- Recommended, but only if on sale, and mainly for the great art.
- Seasoned P&C/HOG players will not be impressed by gameplay.
- If you're colorblind, skip this altogether - the minigames rely too much on color-matching.
+ Beautiful art
+ Nice soundtrack
+ Smooth mechanics
+ Some unique puzzlesCONS:
- No real story
- Repetitive tasks
- No instructions for puzzles/minigames
- No choice to skip puzzles/minigames
- Includes 2 short but stressful 8-bit 'obstacle-avoidance' action minigames (not what P&Cers are looking to play)
- Hint system not very good
- Anticlimactic and unsatisfying "ending" (if it can be called one)
- No replay value.
My feelings towards this game are mixed. I bought it based on all the positive reviews, and while I did enjoy it (mostly), and I do recommend the game (on sale), I still have a bunch of curmudgeonly gripes.STORY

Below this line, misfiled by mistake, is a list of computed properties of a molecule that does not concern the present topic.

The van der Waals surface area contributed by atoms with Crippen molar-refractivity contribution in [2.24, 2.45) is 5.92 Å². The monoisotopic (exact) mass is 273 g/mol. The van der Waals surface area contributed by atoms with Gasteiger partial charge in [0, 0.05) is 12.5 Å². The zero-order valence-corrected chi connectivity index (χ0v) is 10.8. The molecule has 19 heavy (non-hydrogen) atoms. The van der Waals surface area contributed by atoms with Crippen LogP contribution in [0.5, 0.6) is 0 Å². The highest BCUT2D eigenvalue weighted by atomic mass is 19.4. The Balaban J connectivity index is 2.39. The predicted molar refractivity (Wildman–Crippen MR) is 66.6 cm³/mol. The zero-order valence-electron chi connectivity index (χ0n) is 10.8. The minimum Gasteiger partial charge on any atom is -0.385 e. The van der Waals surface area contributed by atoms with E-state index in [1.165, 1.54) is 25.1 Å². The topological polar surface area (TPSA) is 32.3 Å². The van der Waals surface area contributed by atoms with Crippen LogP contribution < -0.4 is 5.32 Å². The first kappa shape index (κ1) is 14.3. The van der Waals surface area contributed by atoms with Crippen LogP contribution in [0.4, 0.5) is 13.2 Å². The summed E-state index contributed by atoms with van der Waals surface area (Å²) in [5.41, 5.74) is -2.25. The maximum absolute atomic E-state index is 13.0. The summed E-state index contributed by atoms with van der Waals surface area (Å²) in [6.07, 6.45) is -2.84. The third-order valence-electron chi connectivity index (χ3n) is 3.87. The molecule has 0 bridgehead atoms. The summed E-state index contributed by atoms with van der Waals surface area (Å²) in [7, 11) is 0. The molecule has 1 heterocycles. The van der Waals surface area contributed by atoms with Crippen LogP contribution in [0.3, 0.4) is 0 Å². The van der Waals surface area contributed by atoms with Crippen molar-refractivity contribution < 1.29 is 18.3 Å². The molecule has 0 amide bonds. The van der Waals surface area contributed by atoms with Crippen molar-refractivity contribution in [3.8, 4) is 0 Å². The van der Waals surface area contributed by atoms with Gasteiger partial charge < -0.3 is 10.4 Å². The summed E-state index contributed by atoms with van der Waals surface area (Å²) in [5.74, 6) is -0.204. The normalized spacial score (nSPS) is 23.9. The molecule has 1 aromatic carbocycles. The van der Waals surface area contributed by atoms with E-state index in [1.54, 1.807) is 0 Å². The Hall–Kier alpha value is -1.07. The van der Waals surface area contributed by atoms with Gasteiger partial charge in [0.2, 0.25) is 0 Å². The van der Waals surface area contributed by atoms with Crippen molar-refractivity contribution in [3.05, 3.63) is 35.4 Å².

It didn't feel like there was much of a story. The wordless intro clip only show a basic scenario: meteor hits planet, planet breaks into puzzle pieces, you need to find them all and fix the planet. Not much of a plotline, just an excuse for the player to do stuff. The store description says that the world "fell apart" and "its future depends on you", but I honestly expected a bit more for the main objective than literally
putting a picture puzzle back together. And aside from the puzzle pieces, the actual game feels disconnected from the initial "story" idea; it doesn't seem like there's any dire trouble to tackle in the world - just finding misplaced parts and accessing new areas. There's not much that connects the minigames, puzzles, and hidden object bits to an actual story, anyway. Yes, the puzzle pieces fix the planet. But how does anything else in the game itself factor into the "story"? I know that's being nitpicky, but if "Story" is in your title, there should at least be more plot-like connections between the tasks a player must complete.GAMEPLAY